This past Friday, the Clubhouse social media event that I was moderating called, Healthy Family Connections, included over 75 women discussing how to keep connection during hard conversations. Three key ideas were talked about that are consistent with research findings.

  1. It is important to hear and listen to your child, friend, or significant other’s feelings. When we say “You are fine” it is saying that what they are feeling does not matter. This can be hurtful to children or adults that are telling you how they truly feel. It is hard for parents and friends to hear something about what they said or did that may have been hurtful. Sometimes, just say how they felt and ask them to share more about why they felt that way. This open-ended question can lead to deeper conversation.
  2. Just listen without a response. Often, we just need someone next to us when we are sharing hard feelings. It can be that the child, teen, friend, or family member just wants to share how they are feeling. This is much better than having them bottle up their emotions. Listening to the other person gives them space to share. When on Clubhouse, I shared that one time a friend was grieving the loss of her mother. I called her and sat on the phone in silence for a minute after saying I was sorry. She said thank you for calling as many people avoided calling her altogether. For her, it was important to be on the phone with her since we were 2,000 miles away from each other. Just my presence on the phone without words was meaningful. This can be the same in person with a child, teen, friend, or family member. Sometimes, we just need someone next to us as we grieve or process a situation.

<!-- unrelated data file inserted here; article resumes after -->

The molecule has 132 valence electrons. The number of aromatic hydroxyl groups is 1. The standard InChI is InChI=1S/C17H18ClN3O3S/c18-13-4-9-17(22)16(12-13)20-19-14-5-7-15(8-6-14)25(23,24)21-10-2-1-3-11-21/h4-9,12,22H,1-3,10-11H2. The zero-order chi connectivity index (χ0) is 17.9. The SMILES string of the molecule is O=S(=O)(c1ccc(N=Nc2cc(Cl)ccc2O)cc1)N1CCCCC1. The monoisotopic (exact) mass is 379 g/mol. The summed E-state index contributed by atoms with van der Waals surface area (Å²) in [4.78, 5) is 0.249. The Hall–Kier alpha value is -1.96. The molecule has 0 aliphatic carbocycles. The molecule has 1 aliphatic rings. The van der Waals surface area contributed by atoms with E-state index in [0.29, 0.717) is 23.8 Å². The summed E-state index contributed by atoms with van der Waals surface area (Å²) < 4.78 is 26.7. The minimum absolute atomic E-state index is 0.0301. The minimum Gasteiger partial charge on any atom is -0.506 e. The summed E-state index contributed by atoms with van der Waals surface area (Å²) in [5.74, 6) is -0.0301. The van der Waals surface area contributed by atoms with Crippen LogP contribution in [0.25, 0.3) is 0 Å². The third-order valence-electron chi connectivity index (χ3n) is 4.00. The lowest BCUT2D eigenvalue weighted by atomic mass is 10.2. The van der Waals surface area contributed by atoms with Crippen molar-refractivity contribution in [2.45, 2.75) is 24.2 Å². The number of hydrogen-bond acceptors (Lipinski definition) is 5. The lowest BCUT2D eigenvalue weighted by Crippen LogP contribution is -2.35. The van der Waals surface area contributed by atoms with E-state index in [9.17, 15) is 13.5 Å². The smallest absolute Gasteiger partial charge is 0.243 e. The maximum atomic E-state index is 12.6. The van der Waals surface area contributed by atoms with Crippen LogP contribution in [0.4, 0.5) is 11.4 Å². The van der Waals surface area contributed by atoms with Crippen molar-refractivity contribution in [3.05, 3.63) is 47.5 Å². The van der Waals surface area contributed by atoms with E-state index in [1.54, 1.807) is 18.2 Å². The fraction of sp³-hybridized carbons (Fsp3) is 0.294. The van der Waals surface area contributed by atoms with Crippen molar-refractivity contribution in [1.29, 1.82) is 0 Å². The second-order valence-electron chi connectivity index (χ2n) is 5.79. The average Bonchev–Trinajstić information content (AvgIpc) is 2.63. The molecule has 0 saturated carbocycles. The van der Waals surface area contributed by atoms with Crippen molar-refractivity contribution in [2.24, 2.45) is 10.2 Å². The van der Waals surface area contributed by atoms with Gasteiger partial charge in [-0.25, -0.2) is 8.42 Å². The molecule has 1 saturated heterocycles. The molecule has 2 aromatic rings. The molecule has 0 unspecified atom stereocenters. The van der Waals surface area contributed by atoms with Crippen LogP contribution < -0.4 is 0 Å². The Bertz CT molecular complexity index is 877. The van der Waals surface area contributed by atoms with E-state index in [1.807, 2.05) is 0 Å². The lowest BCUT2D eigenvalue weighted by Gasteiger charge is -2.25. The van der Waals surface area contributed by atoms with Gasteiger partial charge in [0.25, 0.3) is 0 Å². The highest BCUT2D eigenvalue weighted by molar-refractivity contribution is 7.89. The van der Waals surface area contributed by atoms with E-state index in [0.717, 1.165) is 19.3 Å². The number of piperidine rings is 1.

3. Be a safe person. It is so important to be a safe person for the child, teen, friend, or family member. What does that mean? Think of yourself. Who do you share information with when you have big emotions? What do they say or do that makes them safe? Write it down. This is how you want to be when talking to other people. Often, it may look a little different as each person may feel safe in different ways. One thing was clear in our clubhouse conversation-being present and listening to the other person opened the door for conversation. We want our children to come to us even when feelings or conversations may be painful to hear or discuss. it is better to be there for others rather than giving advice the right way. Giving advice immediately may shut down the conversation. It is important to ask the other person, “Do you want advice?” rather than providing it without asking. Every relationship differs but safety is very important.

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Amanda Lynn Helman

Hi. I'm Amanda Helman, Ph.D. I promote body, mind, soul wellness for children, youth, and adults. Connect with me here or on our Facebook page Amanda Helman-Author and Speaker.